Petstylists/groomers must be imbued with the character & integrity to be accountable for their actions & the consequences thereof, while also recognizing that their methods & practices demand a critical evaluation of the parameters that will strictly define their continued usage. This prescription is a very subjective interpretation, but it behooves the petstylists/groomers to endorse & adopt the ethical standards that will govern their conduct & behavior to eradicate the preventable injuries & loss of life that have become a blight upon the reputation & public image of the entire petstyling/grooming profession. Should the petstylists/groomers be unable to invoke the uncompromising guidelines by which safe, effective & humane methods & practices become the minimal standard of care, then the intrusion of government regulations & the judiciary system into the daily activities of our businesses & our lives is inevitable.
            Petstyling/grooming must be measured not only by the aesthetic, cosmetic & styled appearance of a pet, but also more significantly by the intangible dedication of its practitioners to the humane treatment of their pet clients. While it is presumed that the licensure of petstylists/groomers would improve the level of expertise & the quality of care provided by a totally unregulated profession, it is no more of a panacea against the injury or death of a pet than the licensure of a physician is against malpractice. The repetitive failure of groomers licensure legislation that has been introduced in many states is attributable to the punitive rhetoric & oppressive content that was designed to penalize an entire profession for the transgressions of a minority of offenders who have brought the negative publicity & notoriety upon the innocent majority of petstylists/groomers.
            Since there are no mandated prerequisites or any governing authorities to impose sanctions upon professional misconduct within the petstyling/grooming industry, the unsuspecting owners & their pets venture into harm’s way if the owner’s choice of a pet salon happens to be that of someone who has neither the education nor the experience to compare to the qualified petstylists/groomers who have devoted their careers to improving & maintaining the health, well being & appearance of their pet clients.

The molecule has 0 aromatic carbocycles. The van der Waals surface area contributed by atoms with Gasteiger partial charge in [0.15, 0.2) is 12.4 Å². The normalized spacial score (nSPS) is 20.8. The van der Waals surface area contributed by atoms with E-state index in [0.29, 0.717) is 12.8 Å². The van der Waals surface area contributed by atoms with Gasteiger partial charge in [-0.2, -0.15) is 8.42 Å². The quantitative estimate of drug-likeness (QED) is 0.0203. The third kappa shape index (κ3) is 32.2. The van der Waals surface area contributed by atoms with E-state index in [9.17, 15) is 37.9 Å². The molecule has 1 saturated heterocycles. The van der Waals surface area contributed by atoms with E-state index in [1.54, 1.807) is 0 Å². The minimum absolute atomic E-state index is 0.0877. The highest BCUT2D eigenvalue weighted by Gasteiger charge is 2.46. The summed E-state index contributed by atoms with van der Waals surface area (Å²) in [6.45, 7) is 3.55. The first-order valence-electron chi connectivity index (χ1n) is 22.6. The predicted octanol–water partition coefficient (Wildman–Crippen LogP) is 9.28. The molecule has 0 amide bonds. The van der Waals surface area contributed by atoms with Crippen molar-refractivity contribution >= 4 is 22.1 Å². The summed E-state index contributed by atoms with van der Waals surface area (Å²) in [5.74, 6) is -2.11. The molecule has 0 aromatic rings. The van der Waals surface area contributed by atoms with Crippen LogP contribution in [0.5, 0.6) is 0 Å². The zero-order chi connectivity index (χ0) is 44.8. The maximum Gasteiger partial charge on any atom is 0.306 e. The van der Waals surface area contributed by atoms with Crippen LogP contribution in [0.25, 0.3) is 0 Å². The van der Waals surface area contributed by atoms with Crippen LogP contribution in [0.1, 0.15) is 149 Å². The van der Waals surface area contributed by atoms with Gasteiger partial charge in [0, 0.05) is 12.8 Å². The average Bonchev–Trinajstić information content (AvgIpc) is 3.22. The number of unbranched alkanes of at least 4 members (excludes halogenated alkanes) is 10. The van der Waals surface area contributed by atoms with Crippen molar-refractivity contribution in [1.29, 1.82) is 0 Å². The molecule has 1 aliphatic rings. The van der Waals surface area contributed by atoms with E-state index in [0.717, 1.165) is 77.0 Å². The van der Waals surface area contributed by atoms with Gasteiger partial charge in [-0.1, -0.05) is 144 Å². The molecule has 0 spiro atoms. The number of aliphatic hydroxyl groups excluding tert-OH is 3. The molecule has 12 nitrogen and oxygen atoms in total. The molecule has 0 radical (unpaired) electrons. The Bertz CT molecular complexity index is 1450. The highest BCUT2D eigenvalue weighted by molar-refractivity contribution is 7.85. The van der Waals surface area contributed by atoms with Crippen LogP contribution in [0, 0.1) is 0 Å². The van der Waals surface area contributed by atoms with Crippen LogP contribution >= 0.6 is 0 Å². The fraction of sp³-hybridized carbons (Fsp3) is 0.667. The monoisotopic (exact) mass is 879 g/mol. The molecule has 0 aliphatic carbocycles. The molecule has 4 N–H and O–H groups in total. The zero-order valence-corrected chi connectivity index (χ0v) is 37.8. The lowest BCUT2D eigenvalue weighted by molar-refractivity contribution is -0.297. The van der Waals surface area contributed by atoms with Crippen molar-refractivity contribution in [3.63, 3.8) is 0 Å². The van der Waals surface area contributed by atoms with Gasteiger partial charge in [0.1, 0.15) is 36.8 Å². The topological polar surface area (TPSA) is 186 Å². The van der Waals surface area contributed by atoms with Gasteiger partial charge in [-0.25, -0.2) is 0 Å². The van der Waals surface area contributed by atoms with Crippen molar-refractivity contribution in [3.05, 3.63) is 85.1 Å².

Petstyling/grooming professionals have been striving to oversee & elevate the performance & standard of care of their industry through their membership, support & active participation within several organizations whose mission & purpose it is to advance the educational & technical acumen of professional petstylists/groomers via advanced continuing education courses, seminars & voluntary testing/certification of their academic, artistic & practical skills that will directly benefit the pet clientele they have chosen to serve. The most notable among these are The International Society of Canine Cosmetologists (ISCC), based in Garland, TX; The National Dog Groomers Association of America (NDGAA), based in Clark, PA; & International Pet Groomers (IPG), based in Elk Grove, IL. While these organizations dictate differing degrees of compliance & achievement, The International Society of Canine Cosmetologists (ISCC) has unquestionably the most stringent & comprehensive criterion to attain their multi-faceted certifications that culminate in the status of Master Pet Stylist, Meritus.
            The petstyling/grooming industry bears an intrinsic responsibility to the memory of Murphy & Binky & Phoebe & Toby & to all of the innocent pets entrusted to our care to ensure that our impeccable professional conduct is so beyond reproach as to leave no uncertainty that our pet clients will be returned safely to their owner’s embrace.

            Chuck Lauritzen
            Assistant Director, ISCC

            Comment


            • #7
              Originally posted by furrybestjob View Post
              I really haven't seen where there are alot of incidents on the media. It seems like every story uses the same cases, over and over again...rehashing the same incident to deliver the story a different way. Its very disheartening. I would say that most of us full time groomers easily do over 1000 groomings every year and that the injury rate is very low. They make it seem like we're a bunch of ignorant, uneducated individuals who just decide to pick up scissors and cut away.

              the repeated use of the same incidents over and over to 'prove' the incompetence of groomers is identical to the tactics of certain Animal Rights organizations to "prove" that all circuses, rodeos, zoos, dog shows, horse shows, horse races, dog races, dog and cat BREEDERS... are evil and must be stopped. In fact, most of the articles have quotes from "experts" (term used very liberally in the case of Animal Rights loons) associated with either HSUS or PETA. Now, most of us in the animal industry know that PETA and HSUS are mostly full of doo-doo, but the public still thinks they are good legitimate organizations out to help animals. My suspicion is that their hand in attacking our profession (based on a FEW isolated incompetent individuals--or more likely competent people who made serious mistakes) is part of their campaign against the "exploitation" of animals and returning them to their "natural" state.... Somehow, though, I can't picture packs of Bichon Frises in the wild.... Go figure....

              Comment


              • #8
                Where do you complain about bad groomers???

                I live in the Los Angeles area and I have been shocked (and horrified) about the number of people I have encountered that have had HORROR stories about their dogs and groomers.
                Can anyone suggest what type of advice I should give people who have had bad experiences what to do to notify the public to stop these bad groomers from operating other than the usual filing a complaint with the BBB? I have recommended to people to post reviews (both good & bad) on the various internet review sites such as Yahoo, Insider Pages, etc.
                I would especially appreciate anyone in the L.A. area with information.

                Comment